Band: Dawn Of A Dark Age
Album: La Tavola Osca
Genre: Clarinet-centered black metal
For Fans Of: Orphaned Land, David Krakauer, Árstíðir lífsins
Mixing two distant concepts can get you some weird results. Haphazard mixtures are how you get the best ice cream flavors, and how you get the worst ones as well. They’re how you get the most innovative and forward pushing bands on the absolute cutting edge of what the listener can even imagine, and they’re how you get the bands that feel like a bad evolutionary mutation that was born in pain and will die quickly. Dawn Of A Dark Age somehow manages to fit in all of these categories at once.
It’s hard to get more uncompromising that Dawn Of A Dark Age. There is almost no thought given to what the listener will think. Does it sound like the clarinet and black metal rasping fit together about as well as sriracha and quail eggs on chocolate ice cream to you? Too bad, it’s what you’re getting. This level of uncompromising artistic vision is rarely seen, and there’s a reason for that.
The transitions on La Tavola Osca are extremely smooth. Given the vast sonic disparities in this album’s sounds and influences, you would be forgiven for assuming that there are jagged edges throughout the music. However, everything flows together for the most part. This speaks to the songwriting prowess of composer Vittorio Sabelli. Being able to blend these disparate noises and make them sound like natural friends is an impressive feat, and one that Sabelli has spent years refining.
Sabelli is a clarinet player who values expression over technique. That’s not to say that his technique is bad, in fact it’s rather excellent when needed, but rather that it doesn’t get in the way. The biggest issue with his playing is that however he recorded the instrument sounds out of place with everything else for large swaths of the album, almost as if the rest of La Tavola Osca was put together in a studio and then the clarinet parts were recorded on a cell phone and pasted on top. Otherwise, for something so out of the norm, the weirdest part of the album sounds fairly well integrated and driven.
Unfortunately, the album as a whole just doesn’t hang together. Large swaths of the thing are too repetitive, and once you get over the weirdness there isn’t enough meat on the bone. Repetition in music is a dangerous tool, and the masters of composition have used it to increase tension for centuries, or to provide a specific atmosphere that their sound explores. But the trick is that repetition is still doing something in those contexts. Not really the case here. Listening to La Tavola Osca feels like ordering twenty chicken nuggets at your fast food establishment of choice, only to get exactly three bites of gourmet chicken instead.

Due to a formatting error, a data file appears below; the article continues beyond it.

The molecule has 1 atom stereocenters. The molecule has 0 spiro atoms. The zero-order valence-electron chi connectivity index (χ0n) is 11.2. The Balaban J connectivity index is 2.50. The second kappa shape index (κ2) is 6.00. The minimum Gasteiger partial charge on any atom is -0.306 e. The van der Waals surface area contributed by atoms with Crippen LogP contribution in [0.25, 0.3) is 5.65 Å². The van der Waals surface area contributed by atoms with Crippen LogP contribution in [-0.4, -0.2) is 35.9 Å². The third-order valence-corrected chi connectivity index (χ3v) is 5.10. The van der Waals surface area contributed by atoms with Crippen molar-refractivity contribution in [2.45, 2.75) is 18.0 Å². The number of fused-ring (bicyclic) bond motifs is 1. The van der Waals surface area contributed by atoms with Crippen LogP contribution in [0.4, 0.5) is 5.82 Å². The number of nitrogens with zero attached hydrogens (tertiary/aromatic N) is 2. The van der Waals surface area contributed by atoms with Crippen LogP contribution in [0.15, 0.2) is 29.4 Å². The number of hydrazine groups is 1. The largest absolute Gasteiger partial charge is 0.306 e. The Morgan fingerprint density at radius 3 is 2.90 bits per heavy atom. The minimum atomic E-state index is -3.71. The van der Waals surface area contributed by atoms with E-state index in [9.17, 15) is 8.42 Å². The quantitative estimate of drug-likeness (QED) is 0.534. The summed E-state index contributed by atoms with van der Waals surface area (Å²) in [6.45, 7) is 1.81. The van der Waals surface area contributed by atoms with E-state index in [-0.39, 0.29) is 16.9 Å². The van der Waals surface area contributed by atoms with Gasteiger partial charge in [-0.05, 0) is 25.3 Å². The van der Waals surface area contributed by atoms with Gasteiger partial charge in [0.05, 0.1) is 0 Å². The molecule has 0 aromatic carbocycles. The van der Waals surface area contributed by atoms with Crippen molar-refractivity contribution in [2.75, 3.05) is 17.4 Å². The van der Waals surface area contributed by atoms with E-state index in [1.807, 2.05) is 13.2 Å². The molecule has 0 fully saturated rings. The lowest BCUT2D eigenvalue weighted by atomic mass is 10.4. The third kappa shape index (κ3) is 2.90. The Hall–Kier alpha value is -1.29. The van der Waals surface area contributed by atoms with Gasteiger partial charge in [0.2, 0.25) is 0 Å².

The bigger problem is that the music stretches on forever, and doesn’t hit enough payoffs. Every moment feels like it’s building towards a bigger moment, but then that bigger moment never arrives. Part of this is my expectations, caused by the use of motifs in this album that typically signal a progression but are just part of the texture here, but part of this is a lack of actual growth in the music. It might seem bizarre to write that about an album that ranges from quiet clarinet duets to black metal, but it’s how it feels. There is no destination in mind for the music, and the musical wanderings don’t always have a purpose. On previous albums, Dawn Of A Dark Age was able to get away with this as individual songs were relatively contained, and if one was a miss the next one could capture the intention. Here, though, there is really only one pitch thrown, and it missed the strike zone.
Although La Tavola Osca is a miss for me, it is an admirable implementation of an unflinching artistic vision, it is a vision that I don’t see eye to eye with. Still, if you’re looking for unique music that you haven’t heard the likes of before, it will be difficult to find something better fitting than Dawn Of A Dark Age. Maybe check out their back catalog though. I didn’t really enjoy listening to La Tavola Osca, but I can’t stop being fascinated and impressed by it either.
- La Tavola Osca (I Atto)
- La Tavola Osca (II Atto)
Total Playing Time: 40:26